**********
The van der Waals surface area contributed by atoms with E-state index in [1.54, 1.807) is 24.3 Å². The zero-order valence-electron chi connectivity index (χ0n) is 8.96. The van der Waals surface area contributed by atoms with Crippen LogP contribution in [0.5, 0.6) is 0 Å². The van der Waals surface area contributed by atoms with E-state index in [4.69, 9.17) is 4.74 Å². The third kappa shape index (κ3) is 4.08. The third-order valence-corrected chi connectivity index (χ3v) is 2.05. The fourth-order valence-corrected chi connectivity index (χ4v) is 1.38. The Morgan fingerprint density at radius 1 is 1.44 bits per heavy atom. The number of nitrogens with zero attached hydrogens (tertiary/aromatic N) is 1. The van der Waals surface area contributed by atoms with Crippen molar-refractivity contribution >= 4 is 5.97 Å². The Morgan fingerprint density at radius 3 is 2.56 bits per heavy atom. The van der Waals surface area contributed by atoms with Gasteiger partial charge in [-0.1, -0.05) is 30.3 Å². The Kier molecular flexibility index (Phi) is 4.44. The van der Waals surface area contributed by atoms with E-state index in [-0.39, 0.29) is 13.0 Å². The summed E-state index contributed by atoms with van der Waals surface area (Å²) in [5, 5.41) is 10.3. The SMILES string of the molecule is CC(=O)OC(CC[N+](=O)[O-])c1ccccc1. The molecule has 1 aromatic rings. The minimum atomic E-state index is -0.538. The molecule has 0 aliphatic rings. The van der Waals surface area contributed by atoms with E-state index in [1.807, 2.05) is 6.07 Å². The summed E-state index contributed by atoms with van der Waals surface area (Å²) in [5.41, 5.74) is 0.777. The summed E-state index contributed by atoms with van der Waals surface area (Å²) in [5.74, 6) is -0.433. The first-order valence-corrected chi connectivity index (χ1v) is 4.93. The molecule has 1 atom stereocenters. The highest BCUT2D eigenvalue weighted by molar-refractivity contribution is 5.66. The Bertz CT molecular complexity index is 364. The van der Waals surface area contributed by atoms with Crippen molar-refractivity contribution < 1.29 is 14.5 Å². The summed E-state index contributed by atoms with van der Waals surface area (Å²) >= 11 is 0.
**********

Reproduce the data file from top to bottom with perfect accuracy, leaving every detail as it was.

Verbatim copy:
The van der Waals surface area contributed by atoms with E-state index in [1.54, 1.807) is 24.3 Å². The zero-order valence-electron chi connectivity index (χ0n) is 8.96. The van der Waals surface area contributed by atoms with Crippen LogP contribution in [0.5, 0.6) is 0 Å². The van der Waals surface area contributed by atoms with E-state index in [4.69, 9.17) is 4.74 Å². The third kappa shape index (κ3) is 4.08. The third-order valence-corrected chi connectivity index (χ3v) is 2.05. The fourth-order valence-corrected chi connectivity index (χ4v) is 1.38. The Morgan fingerprint density at radius 1 is 1.44 bits per heavy atom. The number of nitrogens with zero attached hydrogens (tertiary/aromatic N) is 1. The van der Waals surface area contributed by atoms with Crippen molar-refractivity contribution >= 4 is 5.97 Å². The Morgan fingerprint density at radius 3 is 2.56 bits per heavy atom. The van der Waals surface area contributed by atoms with Gasteiger partial charge in [-0.1, -0.05) is 30.3 Å². The Kier molecular flexibility index (Phi) is 4.44. The van der Waals surface area contributed by atoms with E-state index in [-0.39, 0.29) is 13.0 Å². The summed E-state index contributed by atoms with van der Waals surface area (Å²) in [5, 5.41) is 10.3. The SMILES string of the molecule is CC(=O)OC(CC[N+](=O)[O-])c1ccccc1. The molecule has 1 aromatic rings. The minimum atomic E-state index is -0.538. The molecule has 0 aliphatic rings. The van der Waals surface area contributed by atoms with E-state index in [1.807, 2.05) is 6.07 Å². The summed E-state index contributed by atoms with van der Waals surface area (Å²) in [5.41, 5.74) is 0.777. The summed E-state index contributed by atoms with van der Waals surface area (Å²) in [5.74, 6) is -0.433. The first-order valence-corrected chi connectivity index (χ1v) is 4.93. The molecule has 1 atom stereocenters. The highest BCUT2D eigenvalue weighted by molar-refractivity contribution is 5.66. The Bertz CT molecular complexity index is 364. The van der Waals surface area contributed by atoms with Crippen molar-refractivity contribution < 1.29 is 14.5 Å². The summed E-state index contributed by atoms with van der Waals surface area (Å²) >= 11 is 0.